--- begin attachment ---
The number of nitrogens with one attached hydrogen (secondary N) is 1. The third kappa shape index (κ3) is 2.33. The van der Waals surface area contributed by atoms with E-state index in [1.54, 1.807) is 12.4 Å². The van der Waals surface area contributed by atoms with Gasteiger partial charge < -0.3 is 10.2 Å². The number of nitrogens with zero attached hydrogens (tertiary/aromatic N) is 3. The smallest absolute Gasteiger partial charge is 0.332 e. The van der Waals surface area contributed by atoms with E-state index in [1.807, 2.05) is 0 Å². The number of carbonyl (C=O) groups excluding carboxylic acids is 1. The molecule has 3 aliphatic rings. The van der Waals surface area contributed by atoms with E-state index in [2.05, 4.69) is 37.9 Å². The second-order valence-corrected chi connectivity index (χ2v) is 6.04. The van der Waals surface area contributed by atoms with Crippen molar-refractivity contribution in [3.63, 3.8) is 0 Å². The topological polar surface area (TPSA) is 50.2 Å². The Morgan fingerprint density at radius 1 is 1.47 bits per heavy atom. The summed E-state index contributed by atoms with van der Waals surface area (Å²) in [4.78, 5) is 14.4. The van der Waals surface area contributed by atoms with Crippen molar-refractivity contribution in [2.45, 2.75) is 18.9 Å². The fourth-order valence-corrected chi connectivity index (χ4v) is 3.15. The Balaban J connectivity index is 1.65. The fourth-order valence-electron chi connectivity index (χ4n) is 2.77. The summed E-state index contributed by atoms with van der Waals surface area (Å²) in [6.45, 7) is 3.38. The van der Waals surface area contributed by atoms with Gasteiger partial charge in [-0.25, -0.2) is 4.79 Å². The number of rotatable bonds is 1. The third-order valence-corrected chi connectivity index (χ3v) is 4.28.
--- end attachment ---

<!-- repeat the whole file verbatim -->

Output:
The number of nitrogens with one attached hydrogen (secondary N) is 1. The third kappa shape index (κ3) is 2.33. The van der Waals surface area contributed by atoms with E-state index in [1.54, 1.807) is 12.4 Å². The van der Waals surface area contributed by atoms with Gasteiger partial charge < -0.3 is 10.2 Å². The number of nitrogens with zero attached hydrogens (tertiary/aromatic N) is 3. The smallest absolute Gasteiger partial charge is 0.332 e. The van der Waals surface area contributed by atoms with E-state index in [1.807, 2.05) is 0 Å². The number of carbonyl (C=O) groups excluding carboxylic acids is 1. The molecule has 3 aliphatic rings. The van der Waals surface area contributed by atoms with E-state index in [2.05, 4.69) is 37.9 Å². The second-order valence-corrected chi connectivity index (χ2v) is 6.04. The van der Waals surface area contributed by atoms with Crippen molar-refractivity contribution in [3.63, 3.8) is 0 Å². The topological polar surface area (TPSA) is 50.2 Å². The Morgan fingerprint density at radius 1 is 1.47 bits per heavy atom. The summed E-state index contributed by atoms with van der Waals surface area (Å²) in [4.78, 5) is 14.4. The van der Waals surface area contributed by atoms with Crippen molar-refractivity contribution in [2.45, 2.75) is 18.9 Å². The fourth-order valence-corrected chi connectivity index (χ4v) is 3.15. The Balaban J connectivity index is 1.65. The fourth-order valence-electron chi connectivity index (χ4n) is 2.77. The summed E-state index contributed by atoms with van der Waals surface area (Å²) in [6.45, 7) is 3.38. The van der Waals surface area contributed by atoms with Gasteiger partial charge in [-0.25, -0.2) is 4.79 Å². The number of rotatable bonds is 1. The third-order valence-corrected chi connectivity index (χ3v) is 4.28.